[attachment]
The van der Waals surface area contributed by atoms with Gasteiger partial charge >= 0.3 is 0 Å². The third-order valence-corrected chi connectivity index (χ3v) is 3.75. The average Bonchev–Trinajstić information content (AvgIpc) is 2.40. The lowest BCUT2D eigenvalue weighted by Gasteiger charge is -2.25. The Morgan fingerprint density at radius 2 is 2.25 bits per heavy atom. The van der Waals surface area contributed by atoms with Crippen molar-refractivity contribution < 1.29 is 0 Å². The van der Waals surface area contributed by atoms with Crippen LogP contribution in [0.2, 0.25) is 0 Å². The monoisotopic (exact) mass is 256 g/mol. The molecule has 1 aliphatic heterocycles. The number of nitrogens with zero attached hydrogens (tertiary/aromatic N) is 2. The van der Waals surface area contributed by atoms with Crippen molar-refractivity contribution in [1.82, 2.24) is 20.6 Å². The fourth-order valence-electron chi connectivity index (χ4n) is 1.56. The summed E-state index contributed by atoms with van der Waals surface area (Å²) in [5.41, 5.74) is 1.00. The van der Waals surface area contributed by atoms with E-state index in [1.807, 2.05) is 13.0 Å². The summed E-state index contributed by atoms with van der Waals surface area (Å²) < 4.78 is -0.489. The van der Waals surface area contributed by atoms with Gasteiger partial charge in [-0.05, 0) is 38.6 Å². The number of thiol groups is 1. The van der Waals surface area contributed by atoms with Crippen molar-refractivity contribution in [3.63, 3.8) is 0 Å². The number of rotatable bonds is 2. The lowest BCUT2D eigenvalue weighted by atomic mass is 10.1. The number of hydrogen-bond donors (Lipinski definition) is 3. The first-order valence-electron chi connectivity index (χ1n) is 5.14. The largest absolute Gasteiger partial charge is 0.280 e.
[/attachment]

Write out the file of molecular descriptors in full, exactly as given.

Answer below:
The van der Waals surface area contributed by atoms with Gasteiger partial charge >= 0.3 is 0 Å². The third-order valence-corrected chi connectivity index (χ3v) is 3.75. The average Bonchev–Trinajstić information content (AvgIpc) is 2.40. The lowest BCUT2D eigenvalue weighted by Gasteiger charge is -2.25. The Morgan fingerprint density at radius 2 is 2.25 bits per heavy atom. The van der Waals surface area contributed by atoms with Crippen molar-refractivity contribution < 1.29 is 0 Å². The van der Waals surface area contributed by atoms with Crippen LogP contribution in [0.2, 0.25) is 0 Å². The monoisotopic (exact) mass is 256 g/mol. The molecule has 1 aliphatic heterocycles. The number of nitrogens with zero attached hydrogens (tertiary/aromatic N) is 2. The van der Waals surface area contributed by atoms with Crippen molar-refractivity contribution in [1.82, 2.24) is 20.6 Å². The fourth-order valence-electron chi connectivity index (χ4n) is 1.56. The summed E-state index contributed by atoms with van der Waals surface area (Å²) in [5.41, 5.74) is 1.00. The van der Waals surface area contributed by atoms with E-state index in [1.807, 2.05) is 13.0 Å². The summed E-state index contributed by atoms with van der Waals surface area (Å²) < 4.78 is -0.489. The van der Waals surface area contributed by atoms with Gasteiger partial charge in [-0.05, 0) is 38.6 Å². The number of thiol groups is 1. The van der Waals surface area contributed by atoms with Crippen molar-refractivity contribution in [3.63, 3.8) is 0 Å². The number of rotatable bonds is 2. The lowest BCUT2D eigenvalue weighted by atomic mass is 10.1. The number of hydrogen-bond donors (Lipinski definition) is 3. The first-order valence-electron chi connectivity index (χ1n) is 5.14. The largest absolute Gasteiger partial charge is 0.280 e.